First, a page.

Update as of 5:51 a.m. EST: Nadezhda Tolokonnikova followed bandmate Maria Alyokhina to freedom on Monday, as part of President Vladimir Putin's amnesty drive.

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Alyokhina, a member of the Russian punk rock group Pussy Riot who was released from prison on Monday as part of a bill signed into law by Putin last week, did not lose any time speaking up against the move and criticized it as nothing more than a public relations strategy.

Three members of the all-girl band were arrested early last year and sentenced to two years in prison in August 2012 on charges of “hooliganism motivated by religious hatred," for performing a punk prayer in an area around the altar of Moscow's biggest church, Cathedral of Christ the Savior, as a protest against Putin and his policies. Nadezhda Tolokonnikova, 24, a second jailed member of the band, is expected to be freed later on Monday, local media reported. Yekaterina Samutsevich, 31, successfully appealed against her sentence and was released in October 2012.

"I don't think it's an amnesty, it's a profanation," 25-year-old Alyokhina told Dozhd TV, after her release from prison in Nizhny Novgorod. "I don't think the amnesty is a humanitarian act, I think it's a PR stunt… If I had a choice to refuse (the amnesty), I would," she said.

The band's protest last year came shortly after Putin’s reelection in the March presidential elections, and against the Orthodox Church's open support to Putin during the elections. The band also had performed impromptu dances, criticizing Putin, in public places.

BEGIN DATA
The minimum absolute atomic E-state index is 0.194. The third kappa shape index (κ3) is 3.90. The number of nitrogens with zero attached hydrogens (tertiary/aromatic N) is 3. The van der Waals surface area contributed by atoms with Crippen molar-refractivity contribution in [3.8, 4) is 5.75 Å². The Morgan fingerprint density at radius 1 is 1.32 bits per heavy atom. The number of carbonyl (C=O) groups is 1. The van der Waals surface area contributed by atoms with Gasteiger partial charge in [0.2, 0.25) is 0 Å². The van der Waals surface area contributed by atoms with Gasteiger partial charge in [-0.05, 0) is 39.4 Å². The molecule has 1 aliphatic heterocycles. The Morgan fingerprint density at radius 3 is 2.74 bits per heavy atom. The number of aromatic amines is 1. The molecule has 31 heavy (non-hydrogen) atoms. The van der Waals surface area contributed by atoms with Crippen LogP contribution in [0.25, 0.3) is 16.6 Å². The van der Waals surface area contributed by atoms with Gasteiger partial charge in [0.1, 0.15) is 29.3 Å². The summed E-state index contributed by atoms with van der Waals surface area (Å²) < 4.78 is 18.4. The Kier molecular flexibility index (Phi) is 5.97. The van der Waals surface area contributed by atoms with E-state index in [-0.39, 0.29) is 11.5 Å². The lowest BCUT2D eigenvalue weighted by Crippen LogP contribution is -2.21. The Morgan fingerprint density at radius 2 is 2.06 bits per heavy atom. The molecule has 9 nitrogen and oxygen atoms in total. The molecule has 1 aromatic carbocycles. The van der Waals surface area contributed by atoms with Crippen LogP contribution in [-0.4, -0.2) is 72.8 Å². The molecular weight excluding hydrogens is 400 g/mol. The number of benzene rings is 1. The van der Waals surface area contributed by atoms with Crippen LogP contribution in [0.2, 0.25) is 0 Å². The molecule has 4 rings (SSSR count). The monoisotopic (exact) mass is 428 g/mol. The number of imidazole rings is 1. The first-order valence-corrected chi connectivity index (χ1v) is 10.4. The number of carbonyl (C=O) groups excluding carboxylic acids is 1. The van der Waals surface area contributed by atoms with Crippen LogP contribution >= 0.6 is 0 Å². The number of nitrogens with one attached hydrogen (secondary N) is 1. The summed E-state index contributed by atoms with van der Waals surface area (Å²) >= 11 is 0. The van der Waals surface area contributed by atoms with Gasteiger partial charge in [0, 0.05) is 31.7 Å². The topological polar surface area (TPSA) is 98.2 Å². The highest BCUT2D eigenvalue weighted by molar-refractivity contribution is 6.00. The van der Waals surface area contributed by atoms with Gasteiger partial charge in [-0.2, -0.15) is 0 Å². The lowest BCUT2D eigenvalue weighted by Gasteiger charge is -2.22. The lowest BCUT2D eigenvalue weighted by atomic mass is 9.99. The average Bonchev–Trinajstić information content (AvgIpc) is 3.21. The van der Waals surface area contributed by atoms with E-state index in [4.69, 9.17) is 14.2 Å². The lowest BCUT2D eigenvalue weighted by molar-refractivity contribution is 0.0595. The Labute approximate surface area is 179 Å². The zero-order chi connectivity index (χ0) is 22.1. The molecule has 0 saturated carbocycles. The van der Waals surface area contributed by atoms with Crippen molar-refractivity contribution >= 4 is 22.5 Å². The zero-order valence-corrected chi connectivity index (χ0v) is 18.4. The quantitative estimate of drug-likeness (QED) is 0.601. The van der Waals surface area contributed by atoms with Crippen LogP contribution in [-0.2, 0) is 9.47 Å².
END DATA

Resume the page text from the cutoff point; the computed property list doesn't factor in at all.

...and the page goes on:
According to an Associated Press report, Putin’s amnesty law frees prisoners “who haven't committed violent crimes, first-time offenders, minors and women with small children." Both Tolokonnikova and Alyokhina have children.

The arrest and subsequent sentencing of Alyokhina, Tolokonnikova and Samutsevich triggered worldwide condemnation and uproar over Putin’s alleged repression of civic dissent, and raised the band members’ status to that of global stars fighting for a cause. 

Putin’s amnesty law will free as many as 25,000 people, including a group of 30 Greenpeace activists who were arrested for protesting against Russia’s drilling for oil in the Arctic, according to Deputy Speaker Vladimir Vasilyev who was quoted by Russia’s non-governmental Interfax news agency.

Critics of Putin say the bill, designed to commemorate the 20th anniversary of the country’s post-Soviet constitution, has helped the leader avert international criticism over the arrest of a number of high-profile political opponents and rebels, such as former Russian oil tycoon Mikhail Khodorkovsky, ahead the Winter Olympic Games in Sochi, in February.